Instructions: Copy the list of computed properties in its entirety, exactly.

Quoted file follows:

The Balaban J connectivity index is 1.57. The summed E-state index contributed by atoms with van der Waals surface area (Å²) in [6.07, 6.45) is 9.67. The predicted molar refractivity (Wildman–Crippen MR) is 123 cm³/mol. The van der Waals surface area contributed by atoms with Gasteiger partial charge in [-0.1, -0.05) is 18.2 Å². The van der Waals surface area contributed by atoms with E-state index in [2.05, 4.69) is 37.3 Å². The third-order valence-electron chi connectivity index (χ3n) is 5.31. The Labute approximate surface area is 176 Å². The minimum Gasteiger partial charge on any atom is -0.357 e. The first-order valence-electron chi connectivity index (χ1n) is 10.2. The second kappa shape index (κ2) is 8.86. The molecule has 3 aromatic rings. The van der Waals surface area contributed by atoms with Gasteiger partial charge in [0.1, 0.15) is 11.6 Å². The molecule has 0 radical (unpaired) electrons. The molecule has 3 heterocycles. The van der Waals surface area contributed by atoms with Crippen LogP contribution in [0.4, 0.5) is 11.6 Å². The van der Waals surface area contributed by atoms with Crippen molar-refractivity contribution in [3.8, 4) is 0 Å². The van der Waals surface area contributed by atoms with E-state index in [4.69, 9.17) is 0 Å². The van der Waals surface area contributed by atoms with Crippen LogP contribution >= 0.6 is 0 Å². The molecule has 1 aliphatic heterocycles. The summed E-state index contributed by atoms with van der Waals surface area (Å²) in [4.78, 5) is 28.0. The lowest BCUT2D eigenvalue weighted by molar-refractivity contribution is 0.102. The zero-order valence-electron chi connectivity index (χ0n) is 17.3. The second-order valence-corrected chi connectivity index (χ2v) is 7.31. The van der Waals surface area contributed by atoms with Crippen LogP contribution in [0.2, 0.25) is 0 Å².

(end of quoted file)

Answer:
The Balaban J connectivity index is 1.57. The summed E-state index contributed by atoms with van der Waals surface area (Å²) in [6.07, 6.45) is 9.67. The predicted molar refractivity (Wildman–Crippen MR) is 123 cm³/mol. The van der Waals surface area contributed by atoms with Gasteiger partial charge in [-0.1, -0.05) is 18.2 Å². The van der Waals surface area contributed by atoms with E-state index in [2.05, 4.69) is 37.3 Å². The third-order valence-electron chi connectivity index (χ3n) is 5.31. The Labute approximate surface area is 176 Å². The minimum Gasteiger partial charge on any atom is -0.357 e. The first-order valence-electron chi connectivity index (χ1n) is 10.2. The second kappa shape index (κ2) is 8.86. The molecule has 3 aromatic rings. The van der Waals surface area contributed by atoms with Gasteiger partial charge in [0.1, 0.15) is 11.6 Å². The molecule has 0 radical (unpaired) electrons. The molecule has 3 heterocycles. The van der Waals surface area contributed by atoms with Crippen LogP contribution in [0.4, 0.5) is 11.6 Å². The van der Waals surface area contributed by atoms with Crippen molar-refractivity contribution in [3.8, 4) is 0 Å². The van der Waals surface area contributed by atoms with E-state index in [4.69, 9.17) is 0 Å². The van der Waals surface area contributed by atoms with Crippen LogP contribution >= 0.6 is 0 Å². The molecule has 1 aliphatic heterocycles. The summed E-state index contributed by atoms with van der Waals surface area (Å²) in [4.78, 5) is 28.0. The lowest BCUT2D eigenvalue weighted by molar-refractivity contribution is 0.102. The zero-order valence-electron chi connectivity index (χ0n) is 17.3. The second-order valence-corrected chi connectivity index (χ2v) is 7.31. The van der Waals surface area contributed by atoms with Crippen LogP contribution in [0.2, 0.25) is 0 Å².